That said, I am very sorry to hear that your good intentions were abused. It really SHOULD have fed your spirit, if not your ego. We worship our volunteers around here, even the ones who don't know how to do anything useful and mostly just stand around needing someone to stop what they're doing and come up with work for them. That they are HERE AT ALL is sometimes the most encouraging thing in a whole day. Well, except for the clients who come in and cooperate and say THANK YOU.

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I forgot to mention that when I took this job (three months ago) getting the technology set up around here was a big priority for me, because we've got all this hardware and software that no one knows how to use, and a network that is so dysfunctional that no one even uses it if there's any way to avoid it. I tried to set up a circuit rider for IT support with some other area non-profits. So now we have some local guys who come in and do hardware stuff and try to tinker the network into submission. I think it's hopeless, because there's a hostile IT guy at headquarters and I think we'll always be at his mercy, no matter who we call in locally. So the web solution is really my idea for avoiding the built-in, pre-existing tech dysfunction altogether.

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I'm suppose to do 15 hours of non-profit work for the high school scholars program. I haven't found anything yet, but if your interested let me know.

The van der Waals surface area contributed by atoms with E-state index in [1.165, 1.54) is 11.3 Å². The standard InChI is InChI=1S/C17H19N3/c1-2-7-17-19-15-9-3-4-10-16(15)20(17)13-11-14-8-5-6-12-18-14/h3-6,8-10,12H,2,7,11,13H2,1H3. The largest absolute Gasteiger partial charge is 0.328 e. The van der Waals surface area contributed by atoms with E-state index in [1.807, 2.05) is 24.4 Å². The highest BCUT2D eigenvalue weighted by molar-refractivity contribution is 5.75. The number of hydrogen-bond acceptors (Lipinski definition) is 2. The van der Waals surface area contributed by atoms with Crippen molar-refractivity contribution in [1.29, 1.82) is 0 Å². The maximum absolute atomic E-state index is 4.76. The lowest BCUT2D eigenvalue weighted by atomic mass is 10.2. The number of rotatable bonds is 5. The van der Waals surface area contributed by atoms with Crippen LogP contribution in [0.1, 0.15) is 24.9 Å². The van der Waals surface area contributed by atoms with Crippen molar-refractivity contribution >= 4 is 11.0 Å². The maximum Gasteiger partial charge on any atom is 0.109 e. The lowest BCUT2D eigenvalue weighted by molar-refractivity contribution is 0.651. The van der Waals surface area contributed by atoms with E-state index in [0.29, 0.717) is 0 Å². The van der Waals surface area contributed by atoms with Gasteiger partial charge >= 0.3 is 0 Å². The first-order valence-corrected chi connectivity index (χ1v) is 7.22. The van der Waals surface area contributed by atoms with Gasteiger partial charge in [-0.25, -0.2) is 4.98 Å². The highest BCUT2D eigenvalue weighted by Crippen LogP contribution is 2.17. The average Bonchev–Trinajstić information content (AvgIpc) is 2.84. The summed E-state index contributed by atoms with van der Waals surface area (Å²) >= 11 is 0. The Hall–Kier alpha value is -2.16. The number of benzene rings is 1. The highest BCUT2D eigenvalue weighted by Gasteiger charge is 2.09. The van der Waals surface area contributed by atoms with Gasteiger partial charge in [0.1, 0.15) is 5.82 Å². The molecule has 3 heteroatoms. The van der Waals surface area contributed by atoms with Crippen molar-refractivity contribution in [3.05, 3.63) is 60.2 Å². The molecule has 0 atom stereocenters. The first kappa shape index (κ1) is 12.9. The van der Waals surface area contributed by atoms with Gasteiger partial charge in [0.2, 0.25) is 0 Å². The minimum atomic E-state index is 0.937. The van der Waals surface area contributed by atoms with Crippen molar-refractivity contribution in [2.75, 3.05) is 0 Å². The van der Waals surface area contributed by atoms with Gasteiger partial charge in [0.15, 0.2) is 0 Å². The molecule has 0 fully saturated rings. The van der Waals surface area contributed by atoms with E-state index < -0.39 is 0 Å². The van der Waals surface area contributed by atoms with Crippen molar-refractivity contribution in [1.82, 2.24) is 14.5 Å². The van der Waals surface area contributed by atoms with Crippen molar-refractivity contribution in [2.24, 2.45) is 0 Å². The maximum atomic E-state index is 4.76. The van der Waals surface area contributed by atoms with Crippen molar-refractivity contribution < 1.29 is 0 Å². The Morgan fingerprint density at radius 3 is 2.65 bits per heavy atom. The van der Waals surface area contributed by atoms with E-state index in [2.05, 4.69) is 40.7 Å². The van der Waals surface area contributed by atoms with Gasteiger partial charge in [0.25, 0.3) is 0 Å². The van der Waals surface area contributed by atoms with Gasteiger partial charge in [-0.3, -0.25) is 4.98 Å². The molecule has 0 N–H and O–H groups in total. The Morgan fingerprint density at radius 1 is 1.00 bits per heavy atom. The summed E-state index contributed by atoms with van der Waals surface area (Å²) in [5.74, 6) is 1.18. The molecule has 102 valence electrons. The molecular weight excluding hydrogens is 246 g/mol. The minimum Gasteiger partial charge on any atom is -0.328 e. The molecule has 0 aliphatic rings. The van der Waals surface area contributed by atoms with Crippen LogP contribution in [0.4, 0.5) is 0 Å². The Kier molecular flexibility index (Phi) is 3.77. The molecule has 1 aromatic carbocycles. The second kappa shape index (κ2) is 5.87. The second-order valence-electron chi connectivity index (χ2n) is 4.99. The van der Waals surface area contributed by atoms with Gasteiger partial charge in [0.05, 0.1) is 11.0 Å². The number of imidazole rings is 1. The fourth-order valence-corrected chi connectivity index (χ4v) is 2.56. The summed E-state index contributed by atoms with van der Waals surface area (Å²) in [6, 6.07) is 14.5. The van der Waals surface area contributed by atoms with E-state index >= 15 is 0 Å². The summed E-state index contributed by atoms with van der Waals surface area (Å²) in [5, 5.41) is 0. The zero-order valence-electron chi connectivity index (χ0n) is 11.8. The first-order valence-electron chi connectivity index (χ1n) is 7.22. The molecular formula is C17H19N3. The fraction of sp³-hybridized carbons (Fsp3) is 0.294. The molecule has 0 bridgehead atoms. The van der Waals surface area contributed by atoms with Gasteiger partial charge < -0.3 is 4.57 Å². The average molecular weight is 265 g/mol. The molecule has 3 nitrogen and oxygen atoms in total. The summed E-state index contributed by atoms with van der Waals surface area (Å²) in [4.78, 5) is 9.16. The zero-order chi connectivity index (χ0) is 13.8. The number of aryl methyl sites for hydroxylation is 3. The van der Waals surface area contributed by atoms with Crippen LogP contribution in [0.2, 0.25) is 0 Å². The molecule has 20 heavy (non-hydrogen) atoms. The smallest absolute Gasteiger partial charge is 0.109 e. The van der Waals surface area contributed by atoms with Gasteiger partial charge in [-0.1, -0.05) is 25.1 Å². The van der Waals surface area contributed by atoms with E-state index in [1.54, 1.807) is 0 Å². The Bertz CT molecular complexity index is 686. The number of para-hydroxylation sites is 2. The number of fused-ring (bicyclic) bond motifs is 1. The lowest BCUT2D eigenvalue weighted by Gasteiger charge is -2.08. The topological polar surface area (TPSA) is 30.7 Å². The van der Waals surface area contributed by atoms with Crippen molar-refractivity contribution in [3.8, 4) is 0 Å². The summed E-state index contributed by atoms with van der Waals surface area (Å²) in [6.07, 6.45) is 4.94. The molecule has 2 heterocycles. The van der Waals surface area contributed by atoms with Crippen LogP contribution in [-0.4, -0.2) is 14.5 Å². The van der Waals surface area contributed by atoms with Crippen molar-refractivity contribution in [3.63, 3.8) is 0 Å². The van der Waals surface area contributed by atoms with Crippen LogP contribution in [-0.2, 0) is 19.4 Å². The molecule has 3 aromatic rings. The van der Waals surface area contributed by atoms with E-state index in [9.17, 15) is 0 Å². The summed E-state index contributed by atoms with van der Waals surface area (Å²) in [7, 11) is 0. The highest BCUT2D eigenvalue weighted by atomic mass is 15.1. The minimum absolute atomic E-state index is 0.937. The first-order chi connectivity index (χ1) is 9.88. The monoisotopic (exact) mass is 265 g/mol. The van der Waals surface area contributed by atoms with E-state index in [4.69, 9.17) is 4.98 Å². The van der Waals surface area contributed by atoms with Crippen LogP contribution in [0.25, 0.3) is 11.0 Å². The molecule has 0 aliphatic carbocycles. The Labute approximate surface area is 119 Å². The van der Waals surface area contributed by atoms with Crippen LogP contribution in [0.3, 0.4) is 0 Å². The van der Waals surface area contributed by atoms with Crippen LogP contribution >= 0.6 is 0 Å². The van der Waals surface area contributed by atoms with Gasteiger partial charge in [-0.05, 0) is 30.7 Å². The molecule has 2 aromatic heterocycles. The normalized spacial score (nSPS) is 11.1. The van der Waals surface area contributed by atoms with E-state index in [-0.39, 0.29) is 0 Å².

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Well, then. Perhaps we can be useful to each other. We are a genuine 501(c)(3) non-profit with a mission of serving the poor and indigent in getting access to justice, so as long as your school doesn't have some kind of requirement that you do your hours locally, I'm sure we would satisfy any kind of community service requirement. Even if it does have that requirement, maybe you could get some kind of exception for working in the "virtual" community.

This is getting exciting. I got another offer from a pro in England. Maybe he could mentor you in working on the project and this could end up being a really useful joint project at various levels!

Do write back and let me know what you can do, and let's schmooze!

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Oh yeah, I forgot to say ... any kid who quotes Yeats in this day and age must have something special going on... ;-)

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That's great. I'll contact the honor society tonight(but wont get a reply till tommorow) and see what they say. Either way I'm interested in helping out. I believe it's an opportunity you can't pass up, and will probably do this regardless of what they say. If you like, you can give me a PM and I'll send you my email so that you can contact me and find out areas I'm good in and that kind of stuff.

Thanks.

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Volunteer... sure thats what forums and chat rooms are for...(kinda) but you have to be specific most of the times and you get answers for sure. Fulltime volunteers might be hard to find.

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Depending on your location, there may be a Computer Users Group in your area. If so, that might be a good resource to check out. Those groups are often involved in some sort of volunteer work or another, and even if they can't help you directly they can probably at least give you some leads.

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hi well me too i like to do things to help others --volunteer work as you call it :rolleyes: :p :idea: .